On stage and screen Mikhail Bulgakov has enjoyed a renaissance during recent years. Following Collaborators, the runaway success at the National Theatre in London, there was a sensational production of The Master and Margarita by Complicité, Simon McBurney’s innovative company, which thrilled London audiences earlier this year. Now we have A Young Doctor’s Notebook, a televised adaption of Bulgakov’s stories in A Country Doctor’s Notebook with Daniel Radcliffe (of Harry Potter fame) as the young physician and Jon Hamm (of Mad Men) as his older self, who—in an element added by the television show’s writers—somehow travels back in time to 1917 to take part in the main action of the drama. Bulgakov is becoming better known but not necessarily through his own words.
It’s not hard to see why Bulgakov’s books are so often dramatized. He was himself a dramatist, and adapted his own novel The White Guard (1925) for the stage. His prose is highly visual, full of humorous incidents, theatrical in atmosphere, and frequently surreal—all qualities that lend it to the stage and screen. But not all his books were written in that vein.
A Country Doctor’s Notebook is made up of stories written by Bulgakov for various general readership and medical magazines during the 1920s (and posthumously published as a collection in 1963). Based on his experience as a young doctor in a remote country hospital in Smolensk province in 1917, one year after his graduation from the Medical Department of Kiev University, they are narrated as the reminiscences of an older doctor looking back through the “blizzard” of the revolution to a world of innocence that he has lost. “Clever people have long been aware that happiness is like good health,” the story “Morphine” starts: “when you have it you don’t notice it. But as the years go by, oh, the memories of happiness past!”
The tone is wistful, off-the-cuff, a touch nostalgic, sometimes grim, but not particularly comic or surreal, even if the doctor performs miracles in his operating theatre by saving lives against all odds. But that is just the tone the TV writers strike in their black comedy. Too much is played for laughs. Jokes are made where there are none in the original: the doctor makes fun of the plain looks of a nurse; he is caught looking at pornography; and we see him in a slapstick fight with his older self during an emergency.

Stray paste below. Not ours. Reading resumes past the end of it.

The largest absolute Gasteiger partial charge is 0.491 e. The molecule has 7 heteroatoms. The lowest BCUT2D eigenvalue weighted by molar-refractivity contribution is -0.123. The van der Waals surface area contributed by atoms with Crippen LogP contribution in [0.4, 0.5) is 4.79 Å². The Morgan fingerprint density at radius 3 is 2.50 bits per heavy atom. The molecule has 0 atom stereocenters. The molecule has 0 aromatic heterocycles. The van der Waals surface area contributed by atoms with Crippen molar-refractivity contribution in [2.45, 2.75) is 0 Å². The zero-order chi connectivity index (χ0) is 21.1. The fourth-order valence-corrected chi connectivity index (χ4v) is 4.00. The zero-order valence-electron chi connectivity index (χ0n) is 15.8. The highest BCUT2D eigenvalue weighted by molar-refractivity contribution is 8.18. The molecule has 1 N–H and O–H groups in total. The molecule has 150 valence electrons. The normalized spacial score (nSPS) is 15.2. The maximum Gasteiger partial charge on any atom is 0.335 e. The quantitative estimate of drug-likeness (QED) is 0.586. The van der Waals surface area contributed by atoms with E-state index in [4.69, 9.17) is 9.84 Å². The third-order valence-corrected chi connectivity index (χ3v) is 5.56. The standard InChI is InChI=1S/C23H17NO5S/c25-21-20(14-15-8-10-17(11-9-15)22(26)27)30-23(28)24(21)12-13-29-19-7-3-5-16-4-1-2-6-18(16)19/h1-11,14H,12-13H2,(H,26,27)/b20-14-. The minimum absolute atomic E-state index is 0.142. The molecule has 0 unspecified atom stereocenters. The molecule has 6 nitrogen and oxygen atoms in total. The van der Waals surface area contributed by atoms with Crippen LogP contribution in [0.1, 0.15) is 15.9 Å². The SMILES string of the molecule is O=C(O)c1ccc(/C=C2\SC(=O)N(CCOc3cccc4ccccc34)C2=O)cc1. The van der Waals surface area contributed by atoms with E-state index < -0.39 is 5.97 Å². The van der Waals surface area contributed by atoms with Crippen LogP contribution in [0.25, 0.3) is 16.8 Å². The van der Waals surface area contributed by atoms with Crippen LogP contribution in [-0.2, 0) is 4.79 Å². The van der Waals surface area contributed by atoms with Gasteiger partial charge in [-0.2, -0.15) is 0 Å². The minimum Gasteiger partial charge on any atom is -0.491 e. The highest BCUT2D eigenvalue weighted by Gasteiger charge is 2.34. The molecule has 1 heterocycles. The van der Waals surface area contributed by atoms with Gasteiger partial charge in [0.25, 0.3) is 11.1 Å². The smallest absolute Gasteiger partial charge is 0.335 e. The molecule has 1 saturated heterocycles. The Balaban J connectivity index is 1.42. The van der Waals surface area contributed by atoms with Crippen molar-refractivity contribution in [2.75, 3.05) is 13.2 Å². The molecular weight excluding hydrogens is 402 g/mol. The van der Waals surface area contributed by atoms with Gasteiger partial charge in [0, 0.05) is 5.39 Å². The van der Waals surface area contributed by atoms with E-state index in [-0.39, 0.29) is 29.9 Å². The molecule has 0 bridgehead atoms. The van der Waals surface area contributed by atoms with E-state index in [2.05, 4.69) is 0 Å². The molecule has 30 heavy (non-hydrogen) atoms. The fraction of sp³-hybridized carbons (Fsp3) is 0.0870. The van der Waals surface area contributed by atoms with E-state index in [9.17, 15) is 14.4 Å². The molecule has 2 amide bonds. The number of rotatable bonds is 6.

The show’s co-writer Alan Connor wrote in The Guardian about his “hope that the riotous Bulgakov, the man who wrote talking dogs and hind-leg-walking cats and The Master and Margarita, would endorse [the series’] spirit…[and] might even have laughed at some of the jokes.” But the point is not whether the Bulgakov who wrote The Master and Margarita in the last years of his life would have approved, but whether the Bulgakov who wrote these stories would have done.
It’s not just the comedy that is played up but the blackness too. In Bulgakov’s “Morphine” the doctor tells the story of a university colleague who succeeds him in his post at the Smolensk country hospital, becomes a morphine addict, and dies leaving him a notebook of his addiction. In the TV series the doctor himself become the morphine addict to reframe the series as a tale of moral degeneration in the revolutionary years. The series starts with the older doctor (Hamm), a hopeless addict, being interrogated by Stalin’s police in 1934 (several years after the stories were written) on suspicion that the people in his notebook might be “counter-revolutionaries.” Hamm then appears in the main action of 1917, and engages with his younger (and much shorter) self (Radcliffe), somehow managing to calm him down in medical emergencies by giving him advice but not to save him from his addiction.
It is not the absurd re-emplotment that really matters here but the distortion of the stories’ spirit and meaning. The addiction theme reaches its climax in the fourth and final episode, which is based on “The Blizzard.” In Bulgakov’s story the doctor is called out in a storm to attend to a woman who is dying from a severe blow to her head. As an act of mercy he injects her with a “yellow liquid” to ease her pain. In the TV version he murders her with two overdoses of morphine—a callous act by a degenerate.
This is an enjoyable series. There are strong performances, especially from Hamm, who is wonderful to watch for the subtle blend of mordant humor and self-loathing on his handsome face. But it is far from a faithful version of A Country Doctor’s Notebook. It is telling that a second series will appear with a new name, A Young Doctor’s Notebook and Other Stories, which will draw from a selection of Bulgakov’s other works.
Update: Alan Connor was originally described as the producer of A Young Doctor’s Notebook; he is the co-writer.